Navigating the Internet can be a strange trip indeed. Sites of every conceivable color and stripe fill the nonterrestrial world, everything from the stately British Museum where Marx's pen changed a world to the bearded fat lady at a Coney Island sideshow.
In fact, the Internet is the greatest information resource known to mankind. It is also home to more that is weird than Times Square on a muggy summer evening. Oddball sites abound.
Says Indiana's Randy Benoit, the Net's self-proclaimed apostle of offbeat cyber (www.randysnet.com/weird): ''Finally, people who like to have good clean fun, and get information not always available in the real world, have homes to go to.''
We've compiled a roster of strange places to visit, but unlike many other ''weird'' lists, this one contains sites that are actually useful, or at least informative. When you visit, you'll find the eccentric, the silly, the practical and the bizarre -- all of them places you wouldn't visit ordinarily, but all of them worth the trip (except perhaps the Air Sickness Bag Museum -- we couldn't resist that one):
Planning a medieval wedding? Need to learn the nuances of the Celtic wedding vow, or understand the Norse rules of romance, marriage and love before you say, ''I do''? Then click onto the Dallas-Fort Worth Wedding Exchange. It's there in all its eerie splendor.
Warning: The following Web site may make you sick. In fact, in the Air Sickness Bag Museum, one can view every conceivable kind of air, train, sea and space sickness bag, complete with detailed descriptions and historical information about the bags each airline and boat line offers passengers, even the Irish Ferries bag emblazoned with a gorgeous -- and how appropriate -- green shamrock.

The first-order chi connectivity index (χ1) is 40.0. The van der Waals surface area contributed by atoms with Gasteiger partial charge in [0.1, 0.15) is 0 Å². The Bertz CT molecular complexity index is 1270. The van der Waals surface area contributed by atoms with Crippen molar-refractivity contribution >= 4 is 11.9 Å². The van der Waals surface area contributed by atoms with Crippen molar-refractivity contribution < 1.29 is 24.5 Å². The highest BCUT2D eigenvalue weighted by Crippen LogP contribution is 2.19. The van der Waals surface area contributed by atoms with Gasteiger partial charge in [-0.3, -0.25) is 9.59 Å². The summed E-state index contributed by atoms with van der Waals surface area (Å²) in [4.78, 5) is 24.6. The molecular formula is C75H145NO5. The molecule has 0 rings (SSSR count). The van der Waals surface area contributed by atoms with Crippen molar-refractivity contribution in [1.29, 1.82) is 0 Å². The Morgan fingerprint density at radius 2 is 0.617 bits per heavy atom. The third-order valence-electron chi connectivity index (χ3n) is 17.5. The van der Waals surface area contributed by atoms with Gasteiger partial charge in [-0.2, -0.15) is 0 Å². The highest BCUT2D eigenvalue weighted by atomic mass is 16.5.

If this fails to turn the stomach, try the Quackery Hall of Fame, a museum of questionable medical devices, where you can feast your eyes on the many wondrous ''medical'' gadgets devised by the human mind to cure itself ''without the benefit of scientific method or common sense.''
Our journey continues into the land of the just plain weird, thanks to Roadside America, which offers some of the strangest manifestations of local culture in the United States.
Jack Kerouac would have loved it. Want to see the world's largest thermometer or peanut, or the oldest cabin made of 26,000 fossils? How about the largest wind turbine or jade top bar, or perhaps the world's tallest Uncle Sam? For those of us who won't die peacefully unless we visit the inside of a missile silo, Roadside America is our tour guide deep into the once stately home of a decommissioned, 103-foot Titan II. For the spiritual, there's a journey to the Palestinian Gardens, a mini-reproduction of the Holy Land located in Mississippi.
Trains are an integral feature of American folklore, and Trainorders.com is visited by rail enthusiasts some 9,000 times a day. It provides video and sound clips of trains traveling across the United States, plus a live railcam network with cameras at two California sites, Dunsmuir and Tehachapi, the busiest single-tracked mainline in North America.